Science Policy For All

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Science Policy Around the Web – November 24, 2015

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By: Julia Shaw, Ph.D.

Photo source: pixabay.com CC0 Public Domain

The Environment

Deforestation May Threaten Majority of Amazon Tree Species, Study Finds

For a recent report in the journal Science Advances, over 15,000 tree species native to the Amazon were assessed for their environmental sustainability. The results of this study found that between 36–57% of Amazonian tree species should be identified as threatened. More than 150 researchers contributed to the report, many of them by directly collecting data from 1,485 approximately 2-acre plots of Amazonian forest. The data was then analyzed using two different computer models. Based on a “business as usual” model, by 2050 an estimated 40% of the forest would disappear. This was contrasted with a model of stronger governmental regulations, where they estimated a 21% destruction. Timothy J. Killeen, botanist with Agteca-Amazonica, an organization devoted to the study and preservation of South American natural resources, noted that deforestation rates in Brazil “decreased by about 75% since 2005.” By ensuring proper protection of conservation areas and parks, Hans ter Steege, lead author of the paper, said it would be possible to “protect a substantial part of the diversity in the Amazon.” Unfortunately, according to Kenneth J. Feeley, tropical ecologist at Florida International University, “It’s very easy for governments to draw a line on the map and declare an area protected. It’s much harder to make that area effectively protected.” (Nicholas St. Fleur, The New York Times)

Climate Change

Green Climate Fund faces slew of criticism

Five years ago, the Green Climate Fund (GCF) was established during United Nations (UN) talks in Mexico in order to help developing nations respond to climate change. The initial funding target was $10 billion, to be divided between mitigation and adaptation projects. However, the small administration team, based in Incheon, South Korea, only has $852 million in hand, after receiving pledges totaling $10.2 billion. The United States is one of those nations who have yet to pay-up, having pledged $3 billion with no signed agreement in place. In the world of climate finance, GCF is a minor player, yet is it the largest international public climate fund. GCF approved its first aid commitments on November 6th, to include a wetlands resilience program in Peru, and climate-resilient infrastructure in Bangladesh. However, Brandon Wu, a policy analyst for the non-governmental organization ActionAID, warns, “We are worried about the fund’s social and environmental safeguards, consultation processes, accountability mechanisms and transparency.” The GCF has no information disclosure policy and no accountability mechanism. Projects are reviewed by the board and by an independent technical advisory panel, but are not publicly released. Another concern surrounds the money flow, which is funneled through international organizations rather than directly to institutions in the applicant countries. Understaffed and underfunded, the GCF will have to prove itself over time if it hopes to attract the loyalty of wealthy contributor countries. (Sanjay Kumar, Nature)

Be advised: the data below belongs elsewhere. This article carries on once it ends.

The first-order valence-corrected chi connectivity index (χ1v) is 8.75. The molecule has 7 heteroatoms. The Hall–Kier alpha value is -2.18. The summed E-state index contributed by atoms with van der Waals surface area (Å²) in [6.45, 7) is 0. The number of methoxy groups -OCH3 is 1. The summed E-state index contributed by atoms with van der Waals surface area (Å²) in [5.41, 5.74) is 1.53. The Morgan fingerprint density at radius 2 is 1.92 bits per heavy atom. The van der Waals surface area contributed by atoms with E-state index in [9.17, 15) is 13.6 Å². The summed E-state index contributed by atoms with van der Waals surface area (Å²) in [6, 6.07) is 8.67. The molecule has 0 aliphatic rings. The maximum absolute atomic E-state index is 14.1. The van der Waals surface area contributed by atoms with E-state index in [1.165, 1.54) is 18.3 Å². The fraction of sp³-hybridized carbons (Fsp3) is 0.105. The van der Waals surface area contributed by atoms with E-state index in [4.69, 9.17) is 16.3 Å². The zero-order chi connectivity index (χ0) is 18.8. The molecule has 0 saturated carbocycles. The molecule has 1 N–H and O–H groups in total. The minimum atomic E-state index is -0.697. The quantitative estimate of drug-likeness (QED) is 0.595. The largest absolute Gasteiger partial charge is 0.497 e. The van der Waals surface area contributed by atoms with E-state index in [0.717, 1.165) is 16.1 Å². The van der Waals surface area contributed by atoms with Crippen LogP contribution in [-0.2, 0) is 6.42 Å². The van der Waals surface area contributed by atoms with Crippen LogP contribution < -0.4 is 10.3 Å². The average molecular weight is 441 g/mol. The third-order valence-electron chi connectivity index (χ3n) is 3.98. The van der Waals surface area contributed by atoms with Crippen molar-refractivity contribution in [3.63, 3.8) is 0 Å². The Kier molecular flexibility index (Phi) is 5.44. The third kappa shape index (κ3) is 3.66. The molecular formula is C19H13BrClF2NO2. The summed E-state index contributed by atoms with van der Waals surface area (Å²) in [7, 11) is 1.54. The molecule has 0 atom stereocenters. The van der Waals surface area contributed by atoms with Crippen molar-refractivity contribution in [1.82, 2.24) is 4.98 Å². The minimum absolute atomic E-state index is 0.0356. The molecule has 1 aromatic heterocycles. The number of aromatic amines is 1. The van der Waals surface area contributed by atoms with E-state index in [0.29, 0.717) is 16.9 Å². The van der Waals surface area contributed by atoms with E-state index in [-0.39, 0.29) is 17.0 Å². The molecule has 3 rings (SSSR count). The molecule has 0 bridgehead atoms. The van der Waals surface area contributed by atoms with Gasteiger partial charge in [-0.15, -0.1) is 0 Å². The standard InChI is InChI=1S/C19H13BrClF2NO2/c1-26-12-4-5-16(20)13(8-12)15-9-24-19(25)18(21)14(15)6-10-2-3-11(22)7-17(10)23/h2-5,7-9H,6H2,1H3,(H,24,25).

Aquaculture

The FDA just approved the nation’s first genetically engineered animal: A salmon that grows twice as fast

After 20 years, the Food and Drug Administration (FDA) has approved the country’s first genetically altered animal for consumption. Laura Epstein, a senior policy analyst with the FDA’s Center for Veterinary Medicine stated, “As with many products that are the first of their kind, we’re very careful to be sure we’re getting everything right.” Produced by Massachusettess-based AquaBounty, the fish, known as AquAdvantage, was found to be as safe and nutritious as conventional Atlantic salmon. AquAdvantage is an Atlantic salmon that contains a gene for a Chinook salmon growth hormone coupled with a promotor gene from an eel-like fish known as the ocean pout which can grow in near-freezing temeperatures. With these genes, the salmon continues to grow during colder months when it normally would not, ultimately resulting in a fish ready for harvesting at 18 months as opposed to 3 years. Opponents of “Frankenfish” argue that its approval sets a dangerous precedent for other genetically altered animals and suggest that it could out-compete native species, decimating their populations. However, AquAdvantage are all female, all sterile, and they will be raised in tanks in dedicated facilities in Canada and Panama. Ron Stotish, chief executive of AquaBounty, said “we’ve developed a product that mitigates many of the concerns they share and we share. I hope people take the time to consider the fact that we are an environmentally sustainable product, and that this might actually be a better way to grow salmon.” Another point of contention surrounds the labeling of genetically engineered foods. Because the FDA found no “material difference” in AquAdvantage compared to the wildtype salmon, the company is not required to label the fish as genetically modified. (Brady Dennis, The Washington Post and Nick Stockton, Wired )

Have an interesting science policy link?  Share it in the comments!

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Written by sciencepolicyforall

November 24, 2015 at 9:00 am

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